The Psychospiritual psychotherapist as well as having undergone and continuing to undergo therapy for herself, also has a commitment to self reflective practice; usually to a meditation practice that explicitly allows the arising of spaciousness, clarity, and compassion within the context of the Skandhas. My own teacher, Maura Sills of the Karuna Institute, says: 'The power of psychotherapy is very similar to the power of meditation, which is the cultivation of awareness. A psychotherapy which is not involved in the study of consciousness, or does not have awareness practice as central to being human, cannot meet human needs today. Psychotherapy does not only concentrate on the cognitive mind, it also has the potential for a deeper, inner response or healing. The subliminal mind, the wise mind uncovered in our attentive awareness, is the mind we need to be reconnected with.'

The psychotherapist who is bringing this awareness into her own process can then use the same fundamental skills to bear on the dilemmas of the client; she can hold the wise mind whilst the client allows confusion and distress to be expressed, to emerge from the frozen and stuck and shocked places that are suppressed in everyday life, often in fear of judgement or rejection. Eventually the client's own wholeness and wisdom is given the space to emerge from the darkness. This work, which we call joint practice, goes beyond the clinicality of techniques and methods; the therapist must truly struggle to find a place in her heart for the client so that the client's own heart can be touched by her own process; she is supported to move back into the centrality of her own experience and to value what is important to her.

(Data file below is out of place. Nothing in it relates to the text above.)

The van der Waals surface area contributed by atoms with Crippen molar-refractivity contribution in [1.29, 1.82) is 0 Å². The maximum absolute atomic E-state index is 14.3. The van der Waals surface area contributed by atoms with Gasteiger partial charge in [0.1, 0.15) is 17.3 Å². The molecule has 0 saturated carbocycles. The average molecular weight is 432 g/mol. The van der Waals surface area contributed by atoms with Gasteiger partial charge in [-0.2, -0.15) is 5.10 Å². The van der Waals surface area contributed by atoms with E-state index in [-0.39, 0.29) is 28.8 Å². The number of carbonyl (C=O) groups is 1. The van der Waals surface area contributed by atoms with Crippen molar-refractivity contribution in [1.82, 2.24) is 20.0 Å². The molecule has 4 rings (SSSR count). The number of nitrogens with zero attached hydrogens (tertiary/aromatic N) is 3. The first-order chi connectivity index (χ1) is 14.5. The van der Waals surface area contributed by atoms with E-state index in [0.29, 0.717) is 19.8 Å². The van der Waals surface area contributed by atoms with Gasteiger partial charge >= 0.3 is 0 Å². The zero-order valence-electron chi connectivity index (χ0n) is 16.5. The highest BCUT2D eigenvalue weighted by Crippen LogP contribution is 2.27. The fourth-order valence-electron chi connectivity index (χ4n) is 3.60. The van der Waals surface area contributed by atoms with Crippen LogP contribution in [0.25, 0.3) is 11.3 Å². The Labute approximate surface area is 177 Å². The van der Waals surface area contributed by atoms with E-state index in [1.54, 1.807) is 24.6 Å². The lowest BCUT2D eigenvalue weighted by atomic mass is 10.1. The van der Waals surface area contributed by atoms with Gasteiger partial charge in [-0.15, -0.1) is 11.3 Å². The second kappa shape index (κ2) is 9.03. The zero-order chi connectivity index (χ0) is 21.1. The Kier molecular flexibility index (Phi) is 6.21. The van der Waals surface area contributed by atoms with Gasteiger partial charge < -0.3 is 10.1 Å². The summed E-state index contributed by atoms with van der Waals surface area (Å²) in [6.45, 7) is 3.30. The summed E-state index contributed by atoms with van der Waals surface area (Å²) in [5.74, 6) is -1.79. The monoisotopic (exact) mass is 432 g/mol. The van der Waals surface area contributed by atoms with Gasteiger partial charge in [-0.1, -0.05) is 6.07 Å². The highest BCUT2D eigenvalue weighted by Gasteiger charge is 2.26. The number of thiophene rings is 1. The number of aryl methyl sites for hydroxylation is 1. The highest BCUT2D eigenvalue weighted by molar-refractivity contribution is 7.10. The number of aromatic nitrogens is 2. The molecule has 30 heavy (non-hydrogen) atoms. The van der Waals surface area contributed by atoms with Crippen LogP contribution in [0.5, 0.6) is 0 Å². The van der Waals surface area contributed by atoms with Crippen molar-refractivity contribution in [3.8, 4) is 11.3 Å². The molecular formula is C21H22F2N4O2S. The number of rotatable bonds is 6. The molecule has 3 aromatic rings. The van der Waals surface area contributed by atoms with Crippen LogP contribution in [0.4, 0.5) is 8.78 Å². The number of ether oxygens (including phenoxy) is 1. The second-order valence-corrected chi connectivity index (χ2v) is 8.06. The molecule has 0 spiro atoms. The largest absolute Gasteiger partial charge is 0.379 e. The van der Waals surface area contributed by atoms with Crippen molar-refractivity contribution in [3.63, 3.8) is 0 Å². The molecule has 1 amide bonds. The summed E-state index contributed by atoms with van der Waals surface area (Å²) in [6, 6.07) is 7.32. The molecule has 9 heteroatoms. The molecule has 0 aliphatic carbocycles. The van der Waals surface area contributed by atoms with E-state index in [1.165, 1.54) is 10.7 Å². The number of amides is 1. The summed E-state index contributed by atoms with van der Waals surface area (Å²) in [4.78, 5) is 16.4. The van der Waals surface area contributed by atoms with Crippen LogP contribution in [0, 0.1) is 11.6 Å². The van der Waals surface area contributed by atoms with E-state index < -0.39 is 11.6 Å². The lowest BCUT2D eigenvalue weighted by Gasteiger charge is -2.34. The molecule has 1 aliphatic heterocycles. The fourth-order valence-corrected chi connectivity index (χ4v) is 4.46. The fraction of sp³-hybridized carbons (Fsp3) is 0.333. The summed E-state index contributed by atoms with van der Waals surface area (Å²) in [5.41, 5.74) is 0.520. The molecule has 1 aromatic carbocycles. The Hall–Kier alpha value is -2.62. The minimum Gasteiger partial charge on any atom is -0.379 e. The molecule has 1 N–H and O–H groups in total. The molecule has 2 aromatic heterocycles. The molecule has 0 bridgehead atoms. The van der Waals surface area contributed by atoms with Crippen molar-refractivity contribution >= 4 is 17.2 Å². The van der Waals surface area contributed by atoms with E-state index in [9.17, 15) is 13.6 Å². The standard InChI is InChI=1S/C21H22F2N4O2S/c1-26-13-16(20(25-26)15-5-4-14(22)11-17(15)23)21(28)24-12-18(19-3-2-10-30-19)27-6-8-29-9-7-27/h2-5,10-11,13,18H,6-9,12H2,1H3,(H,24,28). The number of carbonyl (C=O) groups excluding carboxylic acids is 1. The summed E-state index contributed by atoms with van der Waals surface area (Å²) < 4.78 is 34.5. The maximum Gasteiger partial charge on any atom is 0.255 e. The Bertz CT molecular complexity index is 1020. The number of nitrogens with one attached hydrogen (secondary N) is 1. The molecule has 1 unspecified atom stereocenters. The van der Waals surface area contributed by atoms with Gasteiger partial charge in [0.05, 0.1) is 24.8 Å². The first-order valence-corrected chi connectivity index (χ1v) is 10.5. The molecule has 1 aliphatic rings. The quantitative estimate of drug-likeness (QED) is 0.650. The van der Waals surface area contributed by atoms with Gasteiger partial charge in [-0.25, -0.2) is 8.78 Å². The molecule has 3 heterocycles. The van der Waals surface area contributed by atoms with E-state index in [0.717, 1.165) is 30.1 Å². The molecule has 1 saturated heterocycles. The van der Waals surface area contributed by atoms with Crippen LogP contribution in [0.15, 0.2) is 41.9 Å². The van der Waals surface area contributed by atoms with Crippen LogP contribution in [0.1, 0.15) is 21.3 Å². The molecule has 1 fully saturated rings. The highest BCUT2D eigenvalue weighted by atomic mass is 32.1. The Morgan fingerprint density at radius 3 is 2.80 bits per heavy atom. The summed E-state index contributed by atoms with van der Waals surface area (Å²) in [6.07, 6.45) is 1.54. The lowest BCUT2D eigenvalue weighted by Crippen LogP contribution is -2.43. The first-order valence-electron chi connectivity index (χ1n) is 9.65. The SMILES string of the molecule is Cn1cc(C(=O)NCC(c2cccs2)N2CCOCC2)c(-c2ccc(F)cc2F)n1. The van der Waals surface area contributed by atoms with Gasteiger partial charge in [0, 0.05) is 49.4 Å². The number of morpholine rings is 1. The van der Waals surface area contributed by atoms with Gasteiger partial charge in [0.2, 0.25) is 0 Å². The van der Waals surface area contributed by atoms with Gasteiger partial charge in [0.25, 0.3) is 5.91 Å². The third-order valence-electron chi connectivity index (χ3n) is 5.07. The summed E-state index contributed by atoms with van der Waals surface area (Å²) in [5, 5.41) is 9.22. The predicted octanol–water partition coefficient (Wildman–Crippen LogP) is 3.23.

In a world where achievement has displaced relationship, this movement is radical. It does not happen easily and the therapist grows with the client, often in ways that cannot be predicted. As openness to the true depths of another human being grows, the discomfort of reality intrudes into our accustomed defences and demands response on deeper and deeper levels. Who is this person with whom I am sharing this journey into the unknown? Can I allow myself to be touched by their pain and distress? Can I show them that they have touched me, that their communication has been truly heard, not judged, not pushed away? In this relationship the client may begin to receive what they have been unable to receive, for whatever reason, before in their lives: the loving presence and respect for another human being. Neither therapist nor client can remain unchanged if such a meeting takes place. This is the true ground of alchemy: the transformative. It is this that is hoped for when the client takes the first tentative steps to reveal themselves to the therapist, formerly a stranger in their lives, but someone who, in a good therapeutic relationship, takes on a special place in the client's life that is different than that which can be expected from anyone else; the place of exclusive dedication to the growth and well-being of that particular client. It is the client's reception of this care and attention that changes the nature of the place in themselves from which they can then meet the rest of the world.


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About Sue Mansi

Sue Mansi is in ongoing training with the Karuna Institute in Devon, and is practising as a trainee Core Process Psychotherapist in Bristol. She has also worked as an Iyengar Yoga teacher for seventeen years. She has a partner and two daughters, and is also trying to give time to the development of her writing skills. Karuna Institute is hyperlink to